I would just like to comment on the correspondence between yourself and "Lost Soul Working for the Devil" [Sept. 11 issue]. As far as "the devil" is concerned—and I have no doubt that this is her way of describing corporate America—I've been working for the devil for quite some time now.
And what have I found out? This evil entity gives me paid vacation and sick days so that I can do occasional gigs. This evil entity provides medical insurance so that I can take proper care of myself, and a 401(k) so I can save for the future. It gives me a nice check every two weeks so that I can pay my bills and rent, have cable TV, and afford acting lessons, singing lessons, nice clothes and shoes to audition with. Oh, and food. That's very nice. I can have my hair cut and colored every couple of months because of the devil. I can save up and create my own work with the awful money provided by the devil, renting out a theatre to collaborate with other actors and putting on a production or renting out a cabaret space to sing. I have money for photographers, headshots, and fliers. If I want to go on an Equity open call, I can take the morning off as one of the many vacation or sick days available to me, and sometimes I can even just come in a couple of hours late and still be paid.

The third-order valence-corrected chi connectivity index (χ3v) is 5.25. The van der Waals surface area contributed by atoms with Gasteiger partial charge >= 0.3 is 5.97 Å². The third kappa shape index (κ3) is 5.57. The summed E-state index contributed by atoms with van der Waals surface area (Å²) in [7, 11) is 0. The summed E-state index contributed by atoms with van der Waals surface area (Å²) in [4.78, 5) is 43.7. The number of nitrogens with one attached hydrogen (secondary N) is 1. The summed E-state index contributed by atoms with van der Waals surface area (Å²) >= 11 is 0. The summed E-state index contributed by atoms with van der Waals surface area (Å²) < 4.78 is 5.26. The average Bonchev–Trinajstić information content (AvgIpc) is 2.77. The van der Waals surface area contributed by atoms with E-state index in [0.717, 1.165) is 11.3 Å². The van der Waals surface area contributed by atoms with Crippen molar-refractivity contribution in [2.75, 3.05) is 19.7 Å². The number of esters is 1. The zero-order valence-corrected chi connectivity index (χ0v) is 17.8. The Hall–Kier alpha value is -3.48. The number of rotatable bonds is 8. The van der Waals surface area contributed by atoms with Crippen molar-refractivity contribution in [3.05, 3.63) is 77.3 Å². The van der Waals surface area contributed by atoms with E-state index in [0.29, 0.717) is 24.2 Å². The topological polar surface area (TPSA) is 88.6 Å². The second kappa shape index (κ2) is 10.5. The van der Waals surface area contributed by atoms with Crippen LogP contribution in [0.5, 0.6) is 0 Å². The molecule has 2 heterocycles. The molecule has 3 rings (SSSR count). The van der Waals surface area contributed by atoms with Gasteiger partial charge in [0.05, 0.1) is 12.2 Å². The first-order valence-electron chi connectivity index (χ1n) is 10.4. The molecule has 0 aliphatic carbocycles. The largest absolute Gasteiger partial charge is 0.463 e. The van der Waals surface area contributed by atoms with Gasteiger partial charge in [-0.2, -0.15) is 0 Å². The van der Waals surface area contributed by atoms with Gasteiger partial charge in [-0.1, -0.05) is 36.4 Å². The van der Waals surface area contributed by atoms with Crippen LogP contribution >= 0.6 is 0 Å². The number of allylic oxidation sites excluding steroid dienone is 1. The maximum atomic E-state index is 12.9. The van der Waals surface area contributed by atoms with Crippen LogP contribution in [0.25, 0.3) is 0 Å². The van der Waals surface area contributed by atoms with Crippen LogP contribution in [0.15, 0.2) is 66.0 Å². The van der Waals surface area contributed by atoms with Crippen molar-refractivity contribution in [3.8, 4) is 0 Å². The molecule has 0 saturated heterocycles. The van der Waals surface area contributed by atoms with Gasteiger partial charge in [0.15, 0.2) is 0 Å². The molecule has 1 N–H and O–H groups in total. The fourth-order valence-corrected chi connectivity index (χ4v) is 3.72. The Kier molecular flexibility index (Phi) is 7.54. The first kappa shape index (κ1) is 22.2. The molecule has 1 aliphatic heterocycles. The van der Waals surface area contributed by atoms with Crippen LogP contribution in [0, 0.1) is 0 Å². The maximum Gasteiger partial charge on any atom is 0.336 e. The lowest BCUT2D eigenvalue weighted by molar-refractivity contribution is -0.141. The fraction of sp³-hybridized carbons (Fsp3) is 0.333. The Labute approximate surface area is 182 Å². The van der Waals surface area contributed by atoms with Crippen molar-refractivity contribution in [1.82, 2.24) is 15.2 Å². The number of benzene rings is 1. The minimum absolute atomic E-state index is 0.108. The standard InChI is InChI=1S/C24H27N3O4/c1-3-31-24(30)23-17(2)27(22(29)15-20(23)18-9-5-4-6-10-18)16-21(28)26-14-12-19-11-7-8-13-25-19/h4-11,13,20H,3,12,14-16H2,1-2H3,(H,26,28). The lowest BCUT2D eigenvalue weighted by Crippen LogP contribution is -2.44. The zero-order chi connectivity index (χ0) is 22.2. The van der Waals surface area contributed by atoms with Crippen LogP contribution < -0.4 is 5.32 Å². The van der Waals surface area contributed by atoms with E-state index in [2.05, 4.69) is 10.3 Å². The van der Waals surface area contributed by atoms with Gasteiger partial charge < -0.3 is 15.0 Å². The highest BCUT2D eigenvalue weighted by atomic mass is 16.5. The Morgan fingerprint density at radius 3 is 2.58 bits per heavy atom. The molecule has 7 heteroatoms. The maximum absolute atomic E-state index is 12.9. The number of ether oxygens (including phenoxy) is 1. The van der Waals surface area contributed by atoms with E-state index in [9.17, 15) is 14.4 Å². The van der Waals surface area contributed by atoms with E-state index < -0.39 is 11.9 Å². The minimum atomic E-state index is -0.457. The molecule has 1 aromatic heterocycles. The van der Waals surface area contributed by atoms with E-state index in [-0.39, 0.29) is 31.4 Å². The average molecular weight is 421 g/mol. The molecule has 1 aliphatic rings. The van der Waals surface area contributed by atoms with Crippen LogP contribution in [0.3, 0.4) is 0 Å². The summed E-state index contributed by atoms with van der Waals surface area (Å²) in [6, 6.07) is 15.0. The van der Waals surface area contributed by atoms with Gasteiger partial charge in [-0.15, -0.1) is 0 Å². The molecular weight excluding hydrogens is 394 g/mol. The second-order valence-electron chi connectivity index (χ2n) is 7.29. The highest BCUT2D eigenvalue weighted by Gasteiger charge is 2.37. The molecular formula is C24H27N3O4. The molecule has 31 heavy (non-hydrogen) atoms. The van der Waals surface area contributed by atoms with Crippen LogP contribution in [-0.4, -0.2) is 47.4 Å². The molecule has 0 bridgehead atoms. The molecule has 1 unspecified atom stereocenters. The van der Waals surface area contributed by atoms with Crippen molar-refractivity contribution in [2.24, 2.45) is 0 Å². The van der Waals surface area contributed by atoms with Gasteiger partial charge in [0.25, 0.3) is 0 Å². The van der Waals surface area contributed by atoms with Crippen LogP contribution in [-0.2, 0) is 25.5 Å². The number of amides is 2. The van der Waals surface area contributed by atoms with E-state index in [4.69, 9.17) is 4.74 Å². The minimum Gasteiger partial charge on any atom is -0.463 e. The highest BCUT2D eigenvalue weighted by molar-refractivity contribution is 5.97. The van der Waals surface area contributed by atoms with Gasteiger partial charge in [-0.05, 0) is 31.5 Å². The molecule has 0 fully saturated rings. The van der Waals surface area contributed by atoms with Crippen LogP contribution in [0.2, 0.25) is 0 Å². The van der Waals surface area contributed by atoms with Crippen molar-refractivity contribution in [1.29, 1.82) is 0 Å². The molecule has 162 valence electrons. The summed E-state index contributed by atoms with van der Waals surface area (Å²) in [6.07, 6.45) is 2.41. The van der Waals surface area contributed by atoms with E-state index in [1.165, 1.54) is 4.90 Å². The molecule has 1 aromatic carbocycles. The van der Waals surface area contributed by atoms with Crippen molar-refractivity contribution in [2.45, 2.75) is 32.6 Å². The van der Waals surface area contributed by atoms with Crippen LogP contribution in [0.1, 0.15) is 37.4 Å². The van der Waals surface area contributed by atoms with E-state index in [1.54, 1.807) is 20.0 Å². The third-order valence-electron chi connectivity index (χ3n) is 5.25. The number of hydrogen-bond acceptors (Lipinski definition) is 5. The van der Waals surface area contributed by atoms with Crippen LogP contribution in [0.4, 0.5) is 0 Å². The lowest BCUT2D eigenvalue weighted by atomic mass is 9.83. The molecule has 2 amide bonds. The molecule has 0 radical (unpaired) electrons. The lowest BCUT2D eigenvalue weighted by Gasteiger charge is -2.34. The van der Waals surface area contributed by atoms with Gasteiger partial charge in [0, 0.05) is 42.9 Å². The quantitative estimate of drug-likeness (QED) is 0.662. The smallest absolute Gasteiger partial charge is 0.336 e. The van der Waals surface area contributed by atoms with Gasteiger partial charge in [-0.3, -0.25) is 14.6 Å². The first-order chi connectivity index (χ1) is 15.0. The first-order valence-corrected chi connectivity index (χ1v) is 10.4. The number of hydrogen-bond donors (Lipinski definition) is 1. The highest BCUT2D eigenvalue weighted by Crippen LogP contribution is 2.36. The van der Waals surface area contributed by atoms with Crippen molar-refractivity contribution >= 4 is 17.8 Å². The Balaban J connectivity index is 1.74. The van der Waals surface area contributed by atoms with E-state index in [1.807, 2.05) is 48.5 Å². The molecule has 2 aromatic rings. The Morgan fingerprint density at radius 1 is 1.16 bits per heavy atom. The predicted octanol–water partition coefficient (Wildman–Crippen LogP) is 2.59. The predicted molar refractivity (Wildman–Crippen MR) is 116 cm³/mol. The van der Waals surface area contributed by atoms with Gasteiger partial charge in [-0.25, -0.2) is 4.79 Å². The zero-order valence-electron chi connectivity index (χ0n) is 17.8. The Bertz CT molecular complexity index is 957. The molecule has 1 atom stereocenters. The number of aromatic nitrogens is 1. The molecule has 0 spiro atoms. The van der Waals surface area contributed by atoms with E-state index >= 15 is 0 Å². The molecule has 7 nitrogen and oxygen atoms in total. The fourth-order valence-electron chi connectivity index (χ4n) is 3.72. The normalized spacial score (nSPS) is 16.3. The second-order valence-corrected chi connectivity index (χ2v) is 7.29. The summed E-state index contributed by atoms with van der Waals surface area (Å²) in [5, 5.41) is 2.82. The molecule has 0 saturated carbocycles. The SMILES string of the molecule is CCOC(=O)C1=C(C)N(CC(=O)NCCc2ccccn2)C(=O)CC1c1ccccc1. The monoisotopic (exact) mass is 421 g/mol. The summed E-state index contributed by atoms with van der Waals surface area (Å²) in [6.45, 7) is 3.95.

Yes, I do need to make some very tough decisions about what auditions I have to skip and what I really must go to. Sometimes it is heartbreaking, I admit it. But guess what? If you give it a chance, you might find out that the Devil Corp. consists of really great people who actually get excited when they hear you're performing.
Don't use my name, because the devil is probably secretly reading Back Stage and not telling me.
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I think the key for any artist pursuing any craft while trying to stay housed, clothed, and fed is balance. Surely, Lost Soul had given too much of her time and energy to her day job and felt it was taking over the creative parts of her. You, on the other hand, have been able to benefit from a job's perks without sinking into its detriments. This is an individual issue at least partially determined by temperament and has little to do with how much potential one has or how badly one wants to succeed. I say this from personal experience.
I too had my time working for the devil, although in my case I think it was the actual devil. After graduating from the National Theatre Conservatory with my MFA and working in New York for a year, I came to L.A. ready to make my mark. Soon I got a day job working in the office of a production company. As time passed in this very flexible position—I could leave anytime to audition, and no one minded one bit—I took various opportunities for promotions and raises. People quit and were fired, and soon I found myself making great money and in charge of just about everything. I was the head of production. What did I produce? Infomercials.
I justified this to myself in that I was learning a lot from very talented people—we made high-quality infomercials—but I quickly became saturated in this demanding job and began paying less and less attention to my art. My bosses were fantastic, letting me skip out for auditions or bookings on a moment's notice, but my time was, somehow, no longer my own.